Minimum wage is the least we can do for overworked low-income earners

November 28, 201411:01 am269 views
Minimum wage is the least we can do for overworked low-income earners
Minimum wage is the least we can do for overworked low-income earners

The national minimum wage has reduced symptoms of depression in low-wage workers in Britain, according to a research report for the 7th European Public Health Conference this month.

In 1999, the country legislated for a national minimum wage, set at £3.60 [HK$44.90 at the time] an hour. It then studied 7,681 individuals over time, comparing the health effects of income gains on people whose salaries rose to the minimum wage with those of otherwise similar workers who were unaffected because either their incomes were equal to or above the eligibility threshold or their firms were non-compliant despite paying wages below the threshold. The first group experienced significantly greater improvements in mental health. They also had, on average, lower likelihoods of self-harm and anxiety. There was no change in blood pressure, hearing ability or smoking rate.

At the University of Hong Kong, our poverty research also found districts whose average income was in the bottom 20 per cent of the citywide range experience mortality levels 136 per cent higher than those in the top 20 per cent. Poverty is indeed related to health problems, self-harm, premature death and domestic violence.

In May 2011, after years of debate, Hong Kong introduced a minimum wage of HK$28 per hour, calculated based on the average income of some 189,000 workers.

Two years later, last year, the Minimum Wage Commission raised the level to HK$30. That amounts to US$3.87, a figure among the lowest in developed societies including Australia (US$14.39), New Zealand (US$11.17), Britain (US$10.23), Canada (US$9.77) and the United States (US$7.25). However, Hong Kong ranks among the higher strata of gross domestic product internationally. In terms of per-capita GDP, it is on a par with the United States and Switzerland, when we account for purchasing power, as the World Bank does in its global ranking. And it surpasses New Zealand and Britain in terms of per-capita annual income adjusted for purchasing power.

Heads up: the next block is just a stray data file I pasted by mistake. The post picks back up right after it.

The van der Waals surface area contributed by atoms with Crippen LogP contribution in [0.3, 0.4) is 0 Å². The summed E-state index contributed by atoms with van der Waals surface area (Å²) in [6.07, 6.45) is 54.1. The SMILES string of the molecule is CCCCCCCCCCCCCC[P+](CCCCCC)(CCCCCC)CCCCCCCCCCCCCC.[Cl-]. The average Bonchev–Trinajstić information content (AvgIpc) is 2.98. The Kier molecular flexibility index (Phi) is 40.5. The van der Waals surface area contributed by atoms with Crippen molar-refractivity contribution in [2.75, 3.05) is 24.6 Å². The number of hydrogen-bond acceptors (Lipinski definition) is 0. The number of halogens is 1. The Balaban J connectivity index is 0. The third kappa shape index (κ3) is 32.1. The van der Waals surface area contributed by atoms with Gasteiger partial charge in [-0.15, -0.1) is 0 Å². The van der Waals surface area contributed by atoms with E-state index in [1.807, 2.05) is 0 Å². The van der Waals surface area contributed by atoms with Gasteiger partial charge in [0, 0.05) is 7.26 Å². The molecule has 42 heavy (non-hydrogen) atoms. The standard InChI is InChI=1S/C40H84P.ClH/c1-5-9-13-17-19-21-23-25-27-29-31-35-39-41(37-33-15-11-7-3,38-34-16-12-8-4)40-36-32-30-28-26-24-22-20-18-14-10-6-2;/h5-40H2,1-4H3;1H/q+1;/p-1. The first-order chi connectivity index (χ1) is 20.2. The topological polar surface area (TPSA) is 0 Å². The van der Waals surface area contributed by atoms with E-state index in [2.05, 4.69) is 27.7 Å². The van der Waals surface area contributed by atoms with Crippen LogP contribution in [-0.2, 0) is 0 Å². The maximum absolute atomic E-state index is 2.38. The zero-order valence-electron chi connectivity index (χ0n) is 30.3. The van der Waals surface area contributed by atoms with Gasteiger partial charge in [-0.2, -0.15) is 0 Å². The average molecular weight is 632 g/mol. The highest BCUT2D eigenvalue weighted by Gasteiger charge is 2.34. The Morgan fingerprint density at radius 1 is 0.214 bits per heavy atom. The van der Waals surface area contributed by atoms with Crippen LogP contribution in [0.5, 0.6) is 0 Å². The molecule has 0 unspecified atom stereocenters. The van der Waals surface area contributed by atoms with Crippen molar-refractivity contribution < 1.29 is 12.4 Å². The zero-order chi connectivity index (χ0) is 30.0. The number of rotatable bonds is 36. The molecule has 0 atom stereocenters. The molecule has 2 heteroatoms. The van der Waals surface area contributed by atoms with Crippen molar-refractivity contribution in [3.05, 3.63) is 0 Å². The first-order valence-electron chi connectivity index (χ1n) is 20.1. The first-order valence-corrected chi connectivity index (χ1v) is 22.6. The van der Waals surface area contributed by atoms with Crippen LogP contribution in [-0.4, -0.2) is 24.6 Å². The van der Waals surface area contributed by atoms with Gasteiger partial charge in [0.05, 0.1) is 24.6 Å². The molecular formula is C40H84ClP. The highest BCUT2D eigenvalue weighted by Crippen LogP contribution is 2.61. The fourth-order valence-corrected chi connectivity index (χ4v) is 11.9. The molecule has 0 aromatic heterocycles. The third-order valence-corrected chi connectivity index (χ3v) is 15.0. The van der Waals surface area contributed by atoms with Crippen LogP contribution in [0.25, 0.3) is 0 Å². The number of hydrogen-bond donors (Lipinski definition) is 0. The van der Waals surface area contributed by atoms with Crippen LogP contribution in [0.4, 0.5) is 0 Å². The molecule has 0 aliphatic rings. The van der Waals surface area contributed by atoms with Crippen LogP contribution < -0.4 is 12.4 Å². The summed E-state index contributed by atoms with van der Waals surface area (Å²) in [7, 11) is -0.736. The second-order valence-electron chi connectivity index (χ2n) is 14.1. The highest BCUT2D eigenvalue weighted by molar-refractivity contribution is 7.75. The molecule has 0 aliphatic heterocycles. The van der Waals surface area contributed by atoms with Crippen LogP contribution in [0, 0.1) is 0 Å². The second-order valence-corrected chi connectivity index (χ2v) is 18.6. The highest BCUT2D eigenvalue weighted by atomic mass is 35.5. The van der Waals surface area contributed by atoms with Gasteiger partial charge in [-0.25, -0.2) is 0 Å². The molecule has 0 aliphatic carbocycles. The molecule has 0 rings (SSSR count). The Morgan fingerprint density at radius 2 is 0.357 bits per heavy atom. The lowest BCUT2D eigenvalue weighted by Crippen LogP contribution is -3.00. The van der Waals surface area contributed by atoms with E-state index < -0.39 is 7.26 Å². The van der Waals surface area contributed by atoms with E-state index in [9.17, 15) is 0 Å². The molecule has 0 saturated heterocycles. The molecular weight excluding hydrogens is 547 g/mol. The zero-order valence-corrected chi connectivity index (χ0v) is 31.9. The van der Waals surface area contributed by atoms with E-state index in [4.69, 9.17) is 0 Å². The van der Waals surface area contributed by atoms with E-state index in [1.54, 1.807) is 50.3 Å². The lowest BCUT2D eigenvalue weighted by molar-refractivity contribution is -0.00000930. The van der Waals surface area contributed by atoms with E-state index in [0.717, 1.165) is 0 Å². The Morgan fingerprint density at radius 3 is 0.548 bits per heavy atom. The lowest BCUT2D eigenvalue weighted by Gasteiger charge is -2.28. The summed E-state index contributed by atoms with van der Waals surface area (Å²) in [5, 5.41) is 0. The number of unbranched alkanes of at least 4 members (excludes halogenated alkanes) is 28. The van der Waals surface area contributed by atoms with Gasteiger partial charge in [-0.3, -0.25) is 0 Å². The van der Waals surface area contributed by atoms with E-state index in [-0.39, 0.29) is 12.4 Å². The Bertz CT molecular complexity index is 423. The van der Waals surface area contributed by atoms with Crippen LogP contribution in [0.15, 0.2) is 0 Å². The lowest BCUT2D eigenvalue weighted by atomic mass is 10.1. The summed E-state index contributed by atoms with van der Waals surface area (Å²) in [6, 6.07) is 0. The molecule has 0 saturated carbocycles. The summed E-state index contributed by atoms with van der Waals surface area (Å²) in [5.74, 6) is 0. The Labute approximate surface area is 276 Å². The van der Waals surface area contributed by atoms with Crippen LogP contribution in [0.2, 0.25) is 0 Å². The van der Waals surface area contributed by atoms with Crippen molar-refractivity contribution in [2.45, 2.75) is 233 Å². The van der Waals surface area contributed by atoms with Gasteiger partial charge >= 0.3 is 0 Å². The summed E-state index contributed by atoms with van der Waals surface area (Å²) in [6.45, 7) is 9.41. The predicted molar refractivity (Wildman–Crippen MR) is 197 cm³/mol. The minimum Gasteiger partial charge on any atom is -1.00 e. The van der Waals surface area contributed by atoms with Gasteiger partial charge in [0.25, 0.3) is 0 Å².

Is our standard of living close to Switzerland or the US? Despite impressive economic growth in the past decade, people have not shared in the gains proportional to the city’s growth. Our low-income earners still work long hours to meet their basic needs.

Our minimum wage has helped narrow the income gap. The increased unemployment businesses predicted due to the higher pay has not come to pass.

Since 2011, our employment statistics have been strong, with a jobless rate of 3 per cent. However, the rate of increase in the cost of living has offset potential gains from the wage rise to improve the quality of living. There are still many working poor in our community.

There have also been concerns that higher production costs would make the city less competitive. However, competitiveness simply cannot be achieved at the expense of low-wage workers. What about our investments in skills and technology? Local labour has paid a relatively high social cost that has never been taken into account properly in our equation to maintain profit growth.

In order to reduce tension and promote a harmonious society, it is time we re-examined the core values of our community, empowered one another and came up with a win-win solution rather than a winner-takes-all scenario for Hong Kong.

Paul Yip Siu-fai is a professor at the University of Hong Kong’s department of social work and social administration.


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